There are too many effective composting methods for you to spend your time pursuing ones that you hate or cannot sustainably add to your schedule. If you want to compost, there’s a way to make it happen.
The best method of composting is one that fits into your space and schedule. This is absolutely essential for your success. There are no achievement badges awarded for forcing yourself to create a giant compost pile because you’re told that is “what real gardeners do”.
Play to your strengths when choosing your method. Are you a busy mom wrangling little ones while microwaving her cup of coffee for the 3rd time this morning? Perhaps a composting method requiring less hands on care would be more accommodating to your current season of life. If your aging body is finding it can no longer turn a compost pile without severe back pain, consider a different method that will lessen the physicality of composting while still churning out that black gold for your gardening needs.
Four Composting Methods Perfect for Beginners
Those who create compost on a residential scale typically employ one or more of the following methods: Open Air Composting, Tumbler Composting, Direct Composting and Vermicomposting. The science behind the composting process is essentially the same throughout all methods. Each method just takes a slightly different approach to achieving the same end goal, and those slight modifications can make a world of difference in finding a method that works with your schedule and space.
Open Air Composting
Open Air Composting is essentially your standard outdoor compost pile. This method of composting involves layering your green and brown materials (more on that here), adding moisture, and occasionally turning the pile to reintroduce oxygen into the mix. This method of composting is ideal if you want to create large quantities of compost fairly quickly, though don’t be fooled, it still takes a while. Open air composting is perfect for recycling large amounts of yard waste and kitchen scraps, but choose your location carefully since it isn’t as easy to relocate as other methods of composting. Open air composting is also the most physically exerting of the four methods, though I’ve personally found the physical activity to be a cathartic perk rather than a deterrent.
Tumbler composting is similar to open air composting but operates on a much smaller level. A tumbler can hold a certain amount of compostable material and is turned by a hand crank rather than a pitchfork. Although the quantity of finished compost is less than a larger compost pile, the quality is certainly not sacrificed. A tumbler is perfect for use in small spaces, affords versatility in location, and is less physically intense than an open air compost pile. I’ve seen composting tumblers in carparks, behind corporate offices, and in school settings. Although a compost tumbler can be more expensive on the front end, those looking for a method that’s easy to relocate and relatively low maintenance need look no further.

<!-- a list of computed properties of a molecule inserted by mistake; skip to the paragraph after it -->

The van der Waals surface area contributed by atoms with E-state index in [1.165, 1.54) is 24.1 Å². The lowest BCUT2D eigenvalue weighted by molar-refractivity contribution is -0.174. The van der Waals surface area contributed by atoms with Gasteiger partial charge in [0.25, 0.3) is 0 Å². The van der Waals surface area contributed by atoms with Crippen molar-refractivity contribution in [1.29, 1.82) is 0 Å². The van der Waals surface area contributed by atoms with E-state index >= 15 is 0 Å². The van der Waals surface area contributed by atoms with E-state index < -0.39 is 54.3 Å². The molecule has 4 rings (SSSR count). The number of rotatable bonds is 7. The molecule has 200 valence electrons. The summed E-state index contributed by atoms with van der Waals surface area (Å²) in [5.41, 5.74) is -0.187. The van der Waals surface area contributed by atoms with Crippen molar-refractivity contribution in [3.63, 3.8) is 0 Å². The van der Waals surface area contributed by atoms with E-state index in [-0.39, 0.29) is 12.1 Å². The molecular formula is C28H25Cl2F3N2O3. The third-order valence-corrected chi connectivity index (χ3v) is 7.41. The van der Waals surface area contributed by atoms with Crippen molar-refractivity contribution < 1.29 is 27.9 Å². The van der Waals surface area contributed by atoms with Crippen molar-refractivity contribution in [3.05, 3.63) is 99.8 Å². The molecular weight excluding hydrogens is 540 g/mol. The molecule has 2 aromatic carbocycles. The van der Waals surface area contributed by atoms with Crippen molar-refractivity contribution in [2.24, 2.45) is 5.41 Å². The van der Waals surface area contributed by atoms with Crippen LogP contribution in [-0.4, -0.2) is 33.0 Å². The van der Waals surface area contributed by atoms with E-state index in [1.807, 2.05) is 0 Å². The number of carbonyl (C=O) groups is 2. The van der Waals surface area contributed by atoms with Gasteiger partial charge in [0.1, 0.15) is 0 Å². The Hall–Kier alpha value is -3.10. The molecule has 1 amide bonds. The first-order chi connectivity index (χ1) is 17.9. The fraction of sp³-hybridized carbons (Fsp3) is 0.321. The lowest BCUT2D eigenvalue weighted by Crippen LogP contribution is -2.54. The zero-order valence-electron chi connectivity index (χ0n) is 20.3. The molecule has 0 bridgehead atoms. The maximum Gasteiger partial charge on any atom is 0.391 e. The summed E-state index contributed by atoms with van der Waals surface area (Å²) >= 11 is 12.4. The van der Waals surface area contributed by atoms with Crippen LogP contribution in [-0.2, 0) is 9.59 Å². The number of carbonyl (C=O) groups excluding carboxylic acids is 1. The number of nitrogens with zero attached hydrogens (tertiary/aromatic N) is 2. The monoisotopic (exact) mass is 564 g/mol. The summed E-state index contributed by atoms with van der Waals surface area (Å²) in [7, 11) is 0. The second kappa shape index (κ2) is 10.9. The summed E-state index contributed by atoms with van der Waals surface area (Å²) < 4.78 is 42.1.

Direct composting is about as simple as it gets. No fuss of purchasing a tumbler or framing a compost pile: you just dig a trench in your garden, fill it with compostable materials, and cover it back up. This works best for in-ground gardens or large container beds, and if you are in no rush to produce compost. The materials slowly break down and provide your garden with wonderful nutrients in the process.
Vermicomposting can feel very edgy to new gardeners. Vermicomposting is a composting method where worms take center stage. While slightly different than the previous 3 methods, vermicomposting is fantastic for the compost-curious with little to no space available to attempt anything else. Plus, vermicomposting boasts a huge benefit that other methods of composting can’t match: worm castings. Worm castings, or worm poop, packs a punch in mineral content immediately available to growing plants. Vermicompost and worm castings are highly sought after in the gardening world and offer huge returns for even a little amount of finished compost.
Once you figure out which method of composting is a good fit for your space and schedule, give it a go! Try more than one method if you’re feeling up to it! Creating your own compost can be one of the most rewarding ventures in your gardening journey, providing rich benefits to your garden while growing you into the gardener of your dreams.